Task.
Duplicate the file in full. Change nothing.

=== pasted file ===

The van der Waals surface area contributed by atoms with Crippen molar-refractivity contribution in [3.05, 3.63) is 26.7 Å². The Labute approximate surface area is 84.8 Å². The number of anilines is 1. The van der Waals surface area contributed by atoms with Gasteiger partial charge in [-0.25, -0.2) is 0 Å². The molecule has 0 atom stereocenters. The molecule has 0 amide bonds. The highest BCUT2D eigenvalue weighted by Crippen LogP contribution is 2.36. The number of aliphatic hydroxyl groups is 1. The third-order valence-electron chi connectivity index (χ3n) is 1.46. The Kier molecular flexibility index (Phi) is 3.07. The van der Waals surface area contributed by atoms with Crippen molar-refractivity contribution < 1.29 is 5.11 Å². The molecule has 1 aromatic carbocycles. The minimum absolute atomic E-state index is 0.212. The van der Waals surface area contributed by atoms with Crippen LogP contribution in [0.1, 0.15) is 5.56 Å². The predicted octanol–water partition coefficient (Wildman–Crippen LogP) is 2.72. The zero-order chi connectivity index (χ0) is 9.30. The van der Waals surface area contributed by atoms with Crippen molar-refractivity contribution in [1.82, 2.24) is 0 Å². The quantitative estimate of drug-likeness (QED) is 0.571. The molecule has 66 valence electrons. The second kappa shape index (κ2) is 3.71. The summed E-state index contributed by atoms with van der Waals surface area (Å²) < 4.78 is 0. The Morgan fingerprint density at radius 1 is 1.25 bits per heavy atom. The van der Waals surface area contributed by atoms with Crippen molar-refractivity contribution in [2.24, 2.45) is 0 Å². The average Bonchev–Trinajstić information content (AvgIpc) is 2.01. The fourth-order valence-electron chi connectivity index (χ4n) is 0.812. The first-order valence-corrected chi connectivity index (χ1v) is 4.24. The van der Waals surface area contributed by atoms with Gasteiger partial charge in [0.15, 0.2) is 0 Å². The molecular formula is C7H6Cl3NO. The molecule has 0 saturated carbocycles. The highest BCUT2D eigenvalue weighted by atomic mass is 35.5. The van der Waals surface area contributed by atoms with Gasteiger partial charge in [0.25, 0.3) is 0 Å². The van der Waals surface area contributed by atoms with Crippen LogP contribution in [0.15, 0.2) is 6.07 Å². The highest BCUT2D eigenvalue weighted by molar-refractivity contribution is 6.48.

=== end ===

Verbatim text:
The van der Waals surface area contributed by atoms with Crippen molar-refractivity contribution in [3.05, 3.63) is 26.7 Å². The Labute approximate surface area is 84.8 Å². The number of anilines is 1. The van der Waals surface area contributed by atoms with Gasteiger partial charge in [-0.25, -0.2) is 0 Å². The molecule has 0 atom stereocenters. The molecule has 0 amide bonds. The highest BCUT2D eigenvalue weighted by Crippen LogP contribution is 2.36. The number of aliphatic hydroxyl groups is 1. The third-order valence-electron chi connectivity index (χ3n) is 1.46. The Kier molecular flexibility index (Phi) is 3.07. The van der Waals surface area contributed by atoms with Crippen molar-refractivity contribution < 1.29 is 5.11 Å². The molecule has 1 aromatic carbocycles. The minimum absolute atomic E-state index is 0.212. The van der Waals surface area contributed by atoms with Crippen LogP contribution in [0.1, 0.15) is 5.56 Å². The predicted octanol–water partition coefficient (Wildman–Crippen LogP) is 2.72. The zero-order chi connectivity index (χ0) is 9.30. The van der Waals surface area contributed by atoms with Crippen molar-refractivity contribution in [1.82, 2.24) is 0 Å². The quantitative estimate of drug-likeness (QED) is 0.571. The molecule has 66 valence electrons. The second kappa shape index (κ2) is 3.71. The summed E-state index contributed by atoms with van der Waals surface area (Å²) < 4.78 is 0. The Morgan fingerprint density at radius 1 is 1.25 bits per heavy atom. The van der Waals surface area contributed by atoms with Crippen molar-refractivity contribution in [2.24, 2.45) is 0 Å². The average Bonchev–Trinajstić information content (AvgIpc) is 2.01. The fourth-order valence-electron chi connectivity index (χ4n) is 0.812. The first-order valence-corrected chi connectivity index (χ1v) is 4.24. The van der Waals surface area contributed by atoms with Gasteiger partial charge in [0.15, 0.2) is 0 Å². The molecular formula is C7H6Cl3NO. The molecule has 0 saturated carbocycles. The highest BCUT2D eigenvalue weighted by atomic mass is 35.5. The van der Waals surface area contributed by atoms with Gasteiger partial charge in [0.25, 0.3) is 0 Å². The van der Waals surface area contributed by atoms with Crippen LogP contribution in [0.15, 0.2) is 6.07 Å². The highest BCUT2D eigenvalue weighted by molar-refractivity contribution is 6.48.